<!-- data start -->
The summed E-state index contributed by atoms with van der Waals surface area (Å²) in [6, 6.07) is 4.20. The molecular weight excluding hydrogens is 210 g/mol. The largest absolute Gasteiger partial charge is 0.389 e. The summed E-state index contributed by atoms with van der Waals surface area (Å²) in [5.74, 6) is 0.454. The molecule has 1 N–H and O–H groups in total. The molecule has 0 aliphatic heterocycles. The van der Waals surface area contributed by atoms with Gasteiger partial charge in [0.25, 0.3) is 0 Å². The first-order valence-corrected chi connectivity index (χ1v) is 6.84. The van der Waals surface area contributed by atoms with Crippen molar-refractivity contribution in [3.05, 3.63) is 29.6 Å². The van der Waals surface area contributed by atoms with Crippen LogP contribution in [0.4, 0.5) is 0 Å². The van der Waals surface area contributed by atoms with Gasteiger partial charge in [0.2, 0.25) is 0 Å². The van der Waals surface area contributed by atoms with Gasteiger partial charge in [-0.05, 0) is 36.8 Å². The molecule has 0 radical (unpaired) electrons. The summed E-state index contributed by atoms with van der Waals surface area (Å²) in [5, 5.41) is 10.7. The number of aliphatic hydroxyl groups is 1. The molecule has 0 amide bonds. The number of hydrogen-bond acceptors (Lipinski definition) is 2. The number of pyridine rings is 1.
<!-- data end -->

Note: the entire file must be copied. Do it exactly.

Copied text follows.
The summed E-state index contributed by atoms with van der Waals surface area (Å²) in [6, 6.07) is 4.20. The molecular weight excluding hydrogens is 210 g/mol. The largest absolute Gasteiger partial charge is 0.389 e. The summed E-state index contributed by atoms with van der Waals surface area (Å²) in [5.74, 6) is 0.454. The molecule has 1 N–H and O–H groups in total. The molecule has 0 aliphatic heterocycles. The van der Waals surface area contributed by atoms with Gasteiger partial charge in [0.25, 0.3) is 0 Å². The first-order valence-corrected chi connectivity index (χ1v) is 6.84. The van der Waals surface area contributed by atoms with Crippen molar-refractivity contribution in [3.05, 3.63) is 29.6 Å². The van der Waals surface area contributed by atoms with Crippen LogP contribution in [0.4, 0.5) is 0 Å². The van der Waals surface area contributed by atoms with Gasteiger partial charge in [0.2, 0.25) is 0 Å². The van der Waals surface area contributed by atoms with Gasteiger partial charge in [-0.05, 0) is 36.8 Å². The molecule has 0 radical (unpaired) electrons. The summed E-state index contributed by atoms with van der Waals surface area (Å²) in [5, 5.41) is 10.7. The number of aliphatic hydroxyl groups is 1. The molecule has 0 amide bonds. The number of hydrogen-bond acceptors (Lipinski definition) is 2. The number of pyridine rings is 1.